I am forced to write this open letter to you in the hope that someone who knows how to contact you directly or sincerely wishes to aid in the war you are waging to reform the Nigeria Customs Service in the interest of our country, will bring it to your attention directly. I am of course acutely aware of the threats made, that my company (and myself) run a serious risk of being victimised for daring to speak out, but that is a risk I am willing to take as quite frankly; ‘enough is enough’.
The outgoing Deputy Consul-General of the United States in Lagos, Ms Dehab Ghebreab, on Monday said that about300,000 Nigerians were currently living in different parts of the U.S. Ghebreab, who told the News Agency of Nigeria (NAN) in Lagos that the number of Nigerians in America was increasing, also said that about 30,000 Americans were living in Nigeria.
‘’ It has been estimated that there are currently about 300,000 Nigerians working, studying or doing business in different states of America.
Bukola Saraki, president of the senate, says he is prepared to carry his cross rather than yield to “the nefarious agenda of a few individuals who are bent in undermining our democracy and destabilising the federal government to satisfy their selfish interests”.
Speaking after his first appearance in court alongside three others for alleged forgery, Saraki described his latest legal battle as proof of the “persecution and distraction” that have been visited on him.
The decision of the UK to leave the European Union has far reaching effects on the global economy, but who would believe that it also has its effects on the conduct of the round leather game in Africa’s most populous nation — Nigeria?
Perhaps we never saw this coming, but the realities of Brexit will definitely change the face of football in Nigeria and the rest of the world — forever.
The Federal High Court, sitting in Abuja, has annulled the election of Governor Okezie Ikpeazu of Abia State, the News Agency of Nigeria is reporting.
The court also ordered the Independent National Electoral Commission to issue a certificate of return to Samson Ogah, a member of the Peoples Democratic Party, who contested the governorship ticket with the governor.
Given that “What is the EU?” was a trending Google search after the United Kingdom voted to leave the European Union, Americans rightly still had many questions Sunday about the Brexit vote.
Why did a majority of voters from the United Kingdom vote to leave? What does it mean for Europe, the world, the United States? Could it affect the U.S. presidential election?
The serious issue, however, is whether these tectonic forces in the UK are also shaping the American political landscape, making a Trump victory in November more likely. After all, virtually no-one thought Trump would capture the Republican nomination – not with his temperament, his uncivil behaviour, his outrageous statements and provocations. And it is clear from the reaction to Brexit – complete and utter shock in the UK and worldwide – that most reputable authorities did not believe that Leave would pass.
Pope Francis said on Sunday that Christians and the Roman Catholic Church should apologise to gay people and seek their forgiveness for the way they have been treated.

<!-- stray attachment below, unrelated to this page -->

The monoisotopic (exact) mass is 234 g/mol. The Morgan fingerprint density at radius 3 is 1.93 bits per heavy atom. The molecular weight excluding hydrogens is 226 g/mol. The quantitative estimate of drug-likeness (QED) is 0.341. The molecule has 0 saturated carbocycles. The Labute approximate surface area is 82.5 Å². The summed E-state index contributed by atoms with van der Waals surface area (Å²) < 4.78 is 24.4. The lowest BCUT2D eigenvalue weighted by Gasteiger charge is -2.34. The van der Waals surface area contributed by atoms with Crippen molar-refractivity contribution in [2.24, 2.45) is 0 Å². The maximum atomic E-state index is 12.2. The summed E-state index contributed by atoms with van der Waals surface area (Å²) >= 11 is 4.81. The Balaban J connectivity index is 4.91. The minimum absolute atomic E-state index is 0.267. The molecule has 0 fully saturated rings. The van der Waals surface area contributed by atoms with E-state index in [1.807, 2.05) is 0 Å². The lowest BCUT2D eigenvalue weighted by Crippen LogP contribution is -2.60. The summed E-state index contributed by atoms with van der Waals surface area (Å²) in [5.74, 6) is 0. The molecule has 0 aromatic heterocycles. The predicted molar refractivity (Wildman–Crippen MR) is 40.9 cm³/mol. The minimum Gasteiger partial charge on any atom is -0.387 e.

Speaking to reporters at he flew back to Rome from Armenia, the pope was asked if he agreed with comments by German Cardinal Reinhard Marx that the Church needed to say sorry for the way it has treated the gay community.
The “419”, otherwise known as advance fee fraud, scam is well-known in Nigeria for boasting empty promises of stupendous returns which induce victims to willingly part with their valued possessions. These fraudsters, ply their trade nationwide with targets which cut across the social spectrum and surprisingly include otherwise, highly successful businessmen and professionals, who are usually gullible and driven by the unreasonable expectation of clearly unrealistic returns on their “investments”. Ultimately, the bubble would burst and much pain and sorrow would follow.
Similarly, the International Monetary Fund and other respectable international financial agencies and local economic experts, have commended the recent devaluation via a floating naira exchange rate as “investments” that would ultimately yield great dividends. We are encouraged to believe that the new forex regime will recharge our economy and sustain inclusive growth with increasing job opportunities, and also reduce our almost total dependence on export revenue from crude oil, by facilitating the realisation of a diversified economy.
Nigeria is in crisis; but it is a crisis of opportunities and possibilities. It is a crisis of the road we decided to take and the road we ignored at the fork. It is a crisis of vision and lack of vision. It is a crisis of self-limitation where the bird refuses to use its God given wings to fly but rather hangs around like any other wingless animal. I see possibilities; I see probabilities, a vision of a Nigeria where things work but with a great caveat. The leadership must rise up to lead and if the extant leadership cannot lead, it must give way to the “philosopher kings”, the great men and women of vision, with a clear mission and understanding of the trajectory to the Promised Land.